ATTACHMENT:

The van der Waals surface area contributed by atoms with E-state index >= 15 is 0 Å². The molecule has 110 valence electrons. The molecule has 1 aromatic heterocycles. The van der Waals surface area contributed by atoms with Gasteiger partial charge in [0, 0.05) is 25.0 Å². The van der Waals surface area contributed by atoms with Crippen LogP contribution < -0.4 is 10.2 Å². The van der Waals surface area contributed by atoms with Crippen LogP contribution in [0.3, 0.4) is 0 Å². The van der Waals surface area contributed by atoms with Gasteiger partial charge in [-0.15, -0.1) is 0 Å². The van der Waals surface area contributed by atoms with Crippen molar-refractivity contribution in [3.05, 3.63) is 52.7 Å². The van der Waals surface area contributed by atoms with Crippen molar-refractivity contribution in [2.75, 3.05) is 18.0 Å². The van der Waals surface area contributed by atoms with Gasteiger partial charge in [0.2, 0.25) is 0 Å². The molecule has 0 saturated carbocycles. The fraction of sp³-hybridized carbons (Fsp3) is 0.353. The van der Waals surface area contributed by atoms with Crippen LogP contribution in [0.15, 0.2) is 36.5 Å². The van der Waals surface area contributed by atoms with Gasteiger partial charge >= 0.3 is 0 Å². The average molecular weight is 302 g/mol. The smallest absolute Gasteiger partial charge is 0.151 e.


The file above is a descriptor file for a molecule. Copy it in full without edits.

The van der Waals surface area contributed by atoms with E-state index >= 15 is 0 Å². The molecule has 110 valence electrons. The molecule has 1 aromatic heterocycles. The van der Waals surface area contributed by atoms with Gasteiger partial charge in [0, 0.05) is 25.0 Å². The van der Waals surface area contributed by atoms with Crippen LogP contribution < -0.4 is 10.2 Å². The van der Waals surface area contributed by atoms with Crippen LogP contribution in [0.3, 0.4) is 0 Å². The van der Waals surface area contributed by atoms with Gasteiger partial charge in [-0.15, -0.1) is 0 Å². The van der Waals surface area contributed by atoms with Crippen molar-refractivity contribution in [3.05, 3.63) is 52.7 Å². The van der Waals surface area contributed by atoms with Crippen molar-refractivity contribution in [2.75, 3.05) is 18.0 Å². The van der Waals surface area contributed by atoms with Gasteiger partial charge in [0.2, 0.25) is 0 Å². The molecule has 0 saturated carbocycles. The fraction of sp³-hybridized carbons (Fsp3) is 0.353. The van der Waals surface area contributed by atoms with Crippen LogP contribution in [0.15, 0.2) is 36.5 Å². The van der Waals surface area contributed by atoms with Gasteiger partial charge >= 0.3 is 0 Å². The average molecular weight is 302 g/mol. The smallest absolute Gasteiger partial charge is 0.151 e.